Month: September 2009

  • NetBeans could make the Ruby on Rails experience great

    NetBeans could make the Ruby on Rails experience great for the vast majority of developers who are using Windows, where installing Ruby, Rails, PHP, MySQL, Python, etc is always a pain and the end result is ugly. But it falls short in some important ways which turned my experience with it into a nightmare. The […]

  • Reviewers in a WordPress blog

    In an effort to increase the quality of this blog I’ve engaged a couple of friends in reviewing my posts before they go out. I’m after typos, grammar and also “Are you serious? are you going to publish that crap?” or “You are going to get into trouble with that”. The best way to do […]

  • Deferred Twitter posting

    Here’s an idea for those Twitter clients, web and desktops out there: deferred posting. One tweet per hour during eight hours is much more effective than 8 tweets in a row. But sometimes you want to write eight tweets in a row and I find two reasons to do that. You are using Twitter professionally, […]

  • It's time for search and replace

    Web browsers, like Firefox or Chrome, are no longer document viewers, but application platforms. I’d like to see browsers start to implement search and replace. Of course not modifying the page, just replacing the matching strings in forms. I’m really surprised it’s not implemented yet. In the last two weeks I needed this feature about […]

  • Formating strings in C#, like in Python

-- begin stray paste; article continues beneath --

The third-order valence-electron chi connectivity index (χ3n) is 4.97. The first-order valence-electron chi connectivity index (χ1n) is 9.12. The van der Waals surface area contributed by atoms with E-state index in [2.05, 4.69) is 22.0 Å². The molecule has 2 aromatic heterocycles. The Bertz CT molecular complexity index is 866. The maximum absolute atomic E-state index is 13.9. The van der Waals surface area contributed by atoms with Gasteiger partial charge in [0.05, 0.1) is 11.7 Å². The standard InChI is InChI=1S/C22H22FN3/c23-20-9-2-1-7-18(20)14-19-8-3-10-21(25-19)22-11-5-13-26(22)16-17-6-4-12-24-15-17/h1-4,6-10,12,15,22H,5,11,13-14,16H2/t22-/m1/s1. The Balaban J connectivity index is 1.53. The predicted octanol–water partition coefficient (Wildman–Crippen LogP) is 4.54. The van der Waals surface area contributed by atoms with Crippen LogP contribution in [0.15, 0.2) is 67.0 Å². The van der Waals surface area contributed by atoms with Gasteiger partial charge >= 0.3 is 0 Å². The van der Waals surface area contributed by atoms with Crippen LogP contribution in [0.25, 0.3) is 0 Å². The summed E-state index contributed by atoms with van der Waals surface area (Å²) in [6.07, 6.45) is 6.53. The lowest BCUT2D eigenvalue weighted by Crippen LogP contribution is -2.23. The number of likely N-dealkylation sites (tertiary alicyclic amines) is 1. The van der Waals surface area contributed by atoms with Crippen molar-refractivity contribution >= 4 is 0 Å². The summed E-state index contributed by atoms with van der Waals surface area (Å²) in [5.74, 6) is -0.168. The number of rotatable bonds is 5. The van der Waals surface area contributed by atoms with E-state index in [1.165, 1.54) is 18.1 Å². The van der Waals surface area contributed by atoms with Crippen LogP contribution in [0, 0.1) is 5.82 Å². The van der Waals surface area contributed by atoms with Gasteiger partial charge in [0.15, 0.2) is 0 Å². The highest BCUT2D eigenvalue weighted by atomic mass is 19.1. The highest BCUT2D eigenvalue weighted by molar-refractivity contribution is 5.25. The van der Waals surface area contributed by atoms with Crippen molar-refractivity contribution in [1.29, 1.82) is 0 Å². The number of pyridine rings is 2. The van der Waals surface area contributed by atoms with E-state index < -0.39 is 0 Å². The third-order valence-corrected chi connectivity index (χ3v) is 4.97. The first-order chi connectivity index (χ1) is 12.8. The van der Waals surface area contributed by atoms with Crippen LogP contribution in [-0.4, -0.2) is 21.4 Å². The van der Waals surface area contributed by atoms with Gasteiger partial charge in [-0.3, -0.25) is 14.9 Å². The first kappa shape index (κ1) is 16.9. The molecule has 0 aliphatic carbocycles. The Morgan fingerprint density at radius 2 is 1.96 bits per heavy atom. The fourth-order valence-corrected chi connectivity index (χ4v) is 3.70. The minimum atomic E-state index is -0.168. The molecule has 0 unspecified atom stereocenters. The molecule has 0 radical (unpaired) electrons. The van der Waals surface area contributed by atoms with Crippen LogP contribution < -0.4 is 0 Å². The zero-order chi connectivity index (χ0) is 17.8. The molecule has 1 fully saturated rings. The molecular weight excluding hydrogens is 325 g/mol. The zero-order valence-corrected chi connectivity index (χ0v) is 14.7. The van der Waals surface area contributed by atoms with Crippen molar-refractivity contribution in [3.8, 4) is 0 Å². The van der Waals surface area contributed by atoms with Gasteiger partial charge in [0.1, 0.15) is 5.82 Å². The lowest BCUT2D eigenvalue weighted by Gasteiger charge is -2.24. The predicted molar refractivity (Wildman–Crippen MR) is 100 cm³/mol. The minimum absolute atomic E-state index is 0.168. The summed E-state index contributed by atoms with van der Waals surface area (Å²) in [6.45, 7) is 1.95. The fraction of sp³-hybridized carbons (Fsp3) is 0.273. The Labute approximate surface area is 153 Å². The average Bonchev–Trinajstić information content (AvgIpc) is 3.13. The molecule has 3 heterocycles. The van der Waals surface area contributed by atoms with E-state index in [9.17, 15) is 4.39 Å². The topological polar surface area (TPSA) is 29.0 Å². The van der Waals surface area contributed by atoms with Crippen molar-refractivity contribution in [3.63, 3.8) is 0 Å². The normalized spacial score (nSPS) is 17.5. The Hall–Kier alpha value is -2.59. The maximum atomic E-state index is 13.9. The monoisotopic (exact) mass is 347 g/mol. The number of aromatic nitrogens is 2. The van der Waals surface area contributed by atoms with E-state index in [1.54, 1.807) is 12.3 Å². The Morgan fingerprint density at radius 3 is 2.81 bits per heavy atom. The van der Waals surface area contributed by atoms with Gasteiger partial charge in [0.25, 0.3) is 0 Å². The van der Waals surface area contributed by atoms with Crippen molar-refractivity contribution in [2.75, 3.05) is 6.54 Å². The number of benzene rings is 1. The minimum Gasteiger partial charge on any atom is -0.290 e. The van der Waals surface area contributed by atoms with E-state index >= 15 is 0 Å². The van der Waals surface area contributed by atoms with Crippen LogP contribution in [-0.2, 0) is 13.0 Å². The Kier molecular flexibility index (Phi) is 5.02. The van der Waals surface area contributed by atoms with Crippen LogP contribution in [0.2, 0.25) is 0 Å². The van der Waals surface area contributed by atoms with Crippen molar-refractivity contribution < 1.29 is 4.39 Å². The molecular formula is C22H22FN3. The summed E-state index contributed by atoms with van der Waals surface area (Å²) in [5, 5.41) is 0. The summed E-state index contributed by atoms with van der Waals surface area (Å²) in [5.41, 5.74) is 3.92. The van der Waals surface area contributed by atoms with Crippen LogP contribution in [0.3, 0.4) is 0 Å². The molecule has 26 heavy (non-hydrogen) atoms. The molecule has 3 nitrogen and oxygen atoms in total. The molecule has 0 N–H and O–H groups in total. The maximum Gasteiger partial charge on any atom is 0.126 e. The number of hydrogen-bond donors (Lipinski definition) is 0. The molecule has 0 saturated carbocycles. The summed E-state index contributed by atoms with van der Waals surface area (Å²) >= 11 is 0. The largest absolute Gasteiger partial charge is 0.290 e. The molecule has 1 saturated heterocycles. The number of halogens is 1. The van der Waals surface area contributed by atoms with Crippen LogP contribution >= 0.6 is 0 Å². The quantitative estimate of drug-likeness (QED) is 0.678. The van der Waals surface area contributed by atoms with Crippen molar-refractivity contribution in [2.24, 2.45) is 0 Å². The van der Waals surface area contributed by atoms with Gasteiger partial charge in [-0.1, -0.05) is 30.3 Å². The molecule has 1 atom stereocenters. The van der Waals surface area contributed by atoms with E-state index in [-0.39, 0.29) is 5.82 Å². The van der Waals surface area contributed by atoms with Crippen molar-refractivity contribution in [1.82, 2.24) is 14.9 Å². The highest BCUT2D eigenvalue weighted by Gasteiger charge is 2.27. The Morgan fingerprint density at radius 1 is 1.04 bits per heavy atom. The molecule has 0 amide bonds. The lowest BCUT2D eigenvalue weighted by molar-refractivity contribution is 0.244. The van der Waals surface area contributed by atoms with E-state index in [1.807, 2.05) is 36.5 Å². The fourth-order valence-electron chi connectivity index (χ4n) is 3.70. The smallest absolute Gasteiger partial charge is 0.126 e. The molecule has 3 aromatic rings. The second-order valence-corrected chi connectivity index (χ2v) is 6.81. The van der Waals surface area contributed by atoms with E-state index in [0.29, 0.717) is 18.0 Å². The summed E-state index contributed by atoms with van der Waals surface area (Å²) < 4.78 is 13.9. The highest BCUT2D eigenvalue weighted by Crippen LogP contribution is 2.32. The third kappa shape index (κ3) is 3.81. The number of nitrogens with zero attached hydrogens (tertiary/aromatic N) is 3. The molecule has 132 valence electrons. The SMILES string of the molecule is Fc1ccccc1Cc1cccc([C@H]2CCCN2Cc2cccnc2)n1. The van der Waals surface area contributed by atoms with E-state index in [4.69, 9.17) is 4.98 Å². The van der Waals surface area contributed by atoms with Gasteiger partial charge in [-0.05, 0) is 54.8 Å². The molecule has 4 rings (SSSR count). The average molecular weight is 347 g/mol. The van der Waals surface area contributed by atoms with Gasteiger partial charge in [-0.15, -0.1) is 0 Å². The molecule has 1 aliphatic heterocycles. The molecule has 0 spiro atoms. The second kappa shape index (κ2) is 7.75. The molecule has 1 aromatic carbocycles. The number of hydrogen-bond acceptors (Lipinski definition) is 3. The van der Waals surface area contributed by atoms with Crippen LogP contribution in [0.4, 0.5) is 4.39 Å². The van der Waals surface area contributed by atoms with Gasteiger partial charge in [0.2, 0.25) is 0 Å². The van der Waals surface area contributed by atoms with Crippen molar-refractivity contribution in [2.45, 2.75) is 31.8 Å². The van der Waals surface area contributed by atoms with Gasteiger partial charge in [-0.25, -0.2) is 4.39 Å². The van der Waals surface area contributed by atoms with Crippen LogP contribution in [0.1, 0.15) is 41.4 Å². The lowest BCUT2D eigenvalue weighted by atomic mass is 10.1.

I like Python’s way to format strings because you can use it everywhere, it’s part of the strings. You can do print(“Welcome %s!” % user.name) as you can do Console.Writeln(“Welcome {0}!”, user.Name) But then in Python you can also do randomMethodThatTakesAString(“Welcome %s!” % user.name) In C# it gets trickier, because the call to Console.Writeln takes […]

  • The 7 facts of lists of N things

    1 Lists of N things are a joke For most lists, saying that they are a joke is a derogatory statement which might as well be true. For this one, instead, because this is tha list, it’s true. This is a joke built out of Paul Graham‘s essay The List of N Things. If you […]

  • The advantages of OpenID

    OpenID has many advantages. For the average user, the main one is not having to remember a thousand passwords. That’s obvious. But also consider not having to remember the username. Many web sites use the email address as username and that’s nice, but many don’t. And most people are not lucky enough to have a […]

  • Complexity of writing software

    There seems to be a lot of discussion about software complexity, and although I think many people are talking about different stuff, here’s my take on it. We often compare writing software with other professional disciplines, like civil engineering and medicine, which allows us to pick at possible futures of writing software. I believe writing software […]